The Saudi response to the negotiations has been, if anything, even more extreme. Prince Turki al-Faisal, the former head of Saudi intelligence, who speaks more candidly in public than any other Saudi public figure, told an audience at London's Chatham House last month, "The Americans and Iranians have been flirting with each other. Now it seems each side is anxious to get over the flirtation and get to the consummation."
Behind the sexual metaphor lie Saudi fears of a "grand bargain" under which Iran would forgo nuclear weapons in return for ratification of Iranian hegemony over Iraq, Syria, Lebanon, and the Gulf.

But these Israeli and Saudi imaginings are divorced from the reality of the Obama administration's actual Iran policy. Far from the Nixon-like fundamental strategic revision, as the Netanyahu camp and the Saudis have suggested, the Obama administration's diplomatic engagement with Iran over its nuclear programme represents a culmination of a series of improvised policy adjustments within an overall framework of coercive diplomacy towards Iran.

 Despite Obama's embrace of diplomatic engagement with Iran as a campaign issue in 2008, when he entered the White House his real Iran policy was quite different. In fact, Obama's aim during his first term was to induce Iran to accept an end to its uranium enrichment programme.

'Unconditional talks'
Even as Obama was offering "unconditional talks" with Iran in a letter to Supreme Leader Ali Khamenei in 2009, he was already pursuing a strategy of multiple pressures on Iran to agree to that US demand.

Obama's strategy of coercive diplomacy involved plans for more intrusive and punishing economic sanctions, a secret NSA programme of cyber-attacks against the Natanz enrichment facility and political/diplomatic exploitation of the threat of an attack on Iran's nuclear facilities by the Netanyahu government in Israel.

Obama made no serious effort to negotiate with Iran until 2012, when he believed the new sanctions that were about to take effect would force Iran to agree to suspend enrichment indefinitely. He dropped that demand in 2013, only because Iran had increased the number of centrifuges in operation from 4,000 to 10,000 and had begun enriching to 20 percent.

Since the beginning of the negotiations, moreover, senior administration officials have repeatedly affirmed the policy of treating Iran as a state sponsor or terrorism and a "troublemaker" and destabilising factor in the Middle East.

In his April 7 interview with National Public Radio Obama said, "I've been very forceful in saying that our differences with Iran don't change if we make sure that they don't have a nuclear weapon - they're still going to be financing Hezbollah, they're still supporting Assad dropping barrel bombs on children, they are still sending arms to the Houthis in Yemen that have helped destabilise the country."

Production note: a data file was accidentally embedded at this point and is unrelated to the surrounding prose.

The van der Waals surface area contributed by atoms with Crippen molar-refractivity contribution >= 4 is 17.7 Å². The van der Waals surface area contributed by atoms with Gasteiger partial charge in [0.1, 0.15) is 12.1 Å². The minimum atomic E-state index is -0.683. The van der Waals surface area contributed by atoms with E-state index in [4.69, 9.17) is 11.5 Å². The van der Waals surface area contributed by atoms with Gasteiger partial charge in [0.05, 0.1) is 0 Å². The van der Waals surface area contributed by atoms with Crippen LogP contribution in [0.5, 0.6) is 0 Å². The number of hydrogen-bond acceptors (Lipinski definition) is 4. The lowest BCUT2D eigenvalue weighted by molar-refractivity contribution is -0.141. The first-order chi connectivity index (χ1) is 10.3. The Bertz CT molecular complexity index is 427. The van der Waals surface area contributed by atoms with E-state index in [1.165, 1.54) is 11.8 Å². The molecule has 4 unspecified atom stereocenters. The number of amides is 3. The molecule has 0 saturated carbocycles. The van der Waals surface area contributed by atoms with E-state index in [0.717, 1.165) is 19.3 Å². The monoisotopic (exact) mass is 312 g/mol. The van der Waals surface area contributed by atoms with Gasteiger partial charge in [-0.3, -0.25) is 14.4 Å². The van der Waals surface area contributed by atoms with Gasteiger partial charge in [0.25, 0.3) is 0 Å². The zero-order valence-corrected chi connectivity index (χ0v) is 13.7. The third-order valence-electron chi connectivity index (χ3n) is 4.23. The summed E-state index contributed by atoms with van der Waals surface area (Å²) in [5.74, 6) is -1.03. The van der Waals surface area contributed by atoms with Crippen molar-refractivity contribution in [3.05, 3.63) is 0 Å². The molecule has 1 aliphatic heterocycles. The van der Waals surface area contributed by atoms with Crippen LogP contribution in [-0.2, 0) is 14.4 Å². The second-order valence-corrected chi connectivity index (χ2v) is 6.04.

At a deeper level, the most important factor in determining the policy of the US towards Iran is domestic electoral and bureaucratic politics - not Obama's personal geopolitical vision of the Middle East. The power of the Israeli lobby obviously will severely limit policy flexibility towards Iran for many years. And the interests of the most powerful institutions in the US national security state remain tied to a continuation of the policy of treating Iran as the premier enemy of the US.
Bigger bonanza
Since 2002 the US Department of Defense has spent roughly $100bn on missile defence, most of which goes directly to its major military contractor allies. That bonanza depends largely on the idea that Iran is intent on threatening the US and its allies with ballistic missiles.

But an even bigger bonanza for the US arms industry is at stake. Saudi Arabia and other Gulf regimes in the anti-Iran alliance have been pouring big money into Pentagon arms contractor coffers for years. A deal with Saudi Arabia for fighter planes and missile defence technology first announced in 2010 was expected to yield $100-150bn in procurement and service contracts over two decades. And that tsunami of money from the Gulf depends on identifying Iran as a military threat to the entire region.

These sales are now integral to the health of the leading US military contractors. Lockheed, for example, now depends on foreign sales for as much as 25-33 percent of its revenue, according to the Times story.

So the Israeli and Saudi fear of a supposed Obama shift in alliances doesn't reflect fundamental domestic US political realities that are not likely to change for the foreseeable future.
Source: Al Jazeera